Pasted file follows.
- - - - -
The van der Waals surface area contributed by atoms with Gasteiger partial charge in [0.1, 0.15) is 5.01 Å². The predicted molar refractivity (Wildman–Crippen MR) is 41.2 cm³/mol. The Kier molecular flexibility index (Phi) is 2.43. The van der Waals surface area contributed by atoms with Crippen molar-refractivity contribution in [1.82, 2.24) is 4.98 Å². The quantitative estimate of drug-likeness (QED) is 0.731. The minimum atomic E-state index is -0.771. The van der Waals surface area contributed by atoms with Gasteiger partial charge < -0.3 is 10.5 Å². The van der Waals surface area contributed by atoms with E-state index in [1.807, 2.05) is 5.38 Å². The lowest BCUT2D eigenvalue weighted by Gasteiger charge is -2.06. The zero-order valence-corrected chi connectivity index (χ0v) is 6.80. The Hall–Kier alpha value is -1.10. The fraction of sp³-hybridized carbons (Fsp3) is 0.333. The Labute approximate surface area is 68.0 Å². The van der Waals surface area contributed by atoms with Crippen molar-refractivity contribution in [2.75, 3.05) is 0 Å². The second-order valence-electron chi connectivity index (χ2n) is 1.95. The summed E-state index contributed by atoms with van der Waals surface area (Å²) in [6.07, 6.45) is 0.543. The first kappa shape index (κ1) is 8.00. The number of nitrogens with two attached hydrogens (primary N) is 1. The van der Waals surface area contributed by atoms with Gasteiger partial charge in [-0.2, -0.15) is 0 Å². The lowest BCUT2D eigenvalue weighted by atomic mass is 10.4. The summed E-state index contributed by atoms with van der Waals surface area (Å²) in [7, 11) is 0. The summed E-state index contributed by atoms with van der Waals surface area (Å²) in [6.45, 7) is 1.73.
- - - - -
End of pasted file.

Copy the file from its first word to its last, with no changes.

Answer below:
The van der Waals surface area contributed by atoms with Gasteiger partial charge in [0.1, 0.15) is 5.01 Å². The predicted molar refractivity (Wildman–Crippen MR) is 41.2 cm³/mol. The Kier molecular flexibility index (Phi) is 2.43. The van der Waals surface area contributed by atoms with Crippen molar-refractivity contribution in [1.82, 2.24) is 4.98 Å². The quantitative estimate of drug-likeness (QED) is 0.731. The minimum atomic E-state index is -0.771. The van der Waals surface area contributed by atoms with Gasteiger partial charge < -0.3 is 10.5 Å². The van der Waals surface area contributed by atoms with E-state index in [1.807, 2.05) is 5.38 Å². The lowest BCUT2D eigenvalue weighted by Gasteiger charge is -2.06. The zero-order valence-corrected chi connectivity index (χ0v) is 6.80. The Hall–Kier alpha value is -1.10. The fraction of sp³-hybridized carbons (Fsp3) is 0.333. The Labute approximate surface area is 68.0 Å². The van der Waals surface area contributed by atoms with Crippen molar-refractivity contribution in [2.75, 3.05) is 0 Å². The second-order valence-electron chi connectivity index (χ2n) is 1.95. The summed E-state index contributed by atoms with van der Waals surface area (Å²) in [6.07, 6.45) is 0.543. The first kappa shape index (κ1) is 8.00. The number of nitrogens with two attached hydrogens (primary N) is 1. The van der Waals surface area contributed by atoms with Gasteiger partial charge in [-0.2, -0.15) is 0 Å². The lowest BCUT2D eigenvalue weighted by atomic mass is 10.4. The summed E-state index contributed by atoms with van der Waals surface area (Å²) in [7, 11) is 0. The summed E-state index contributed by atoms with van der Waals surface area (Å²) in [6.45, 7) is 1.73.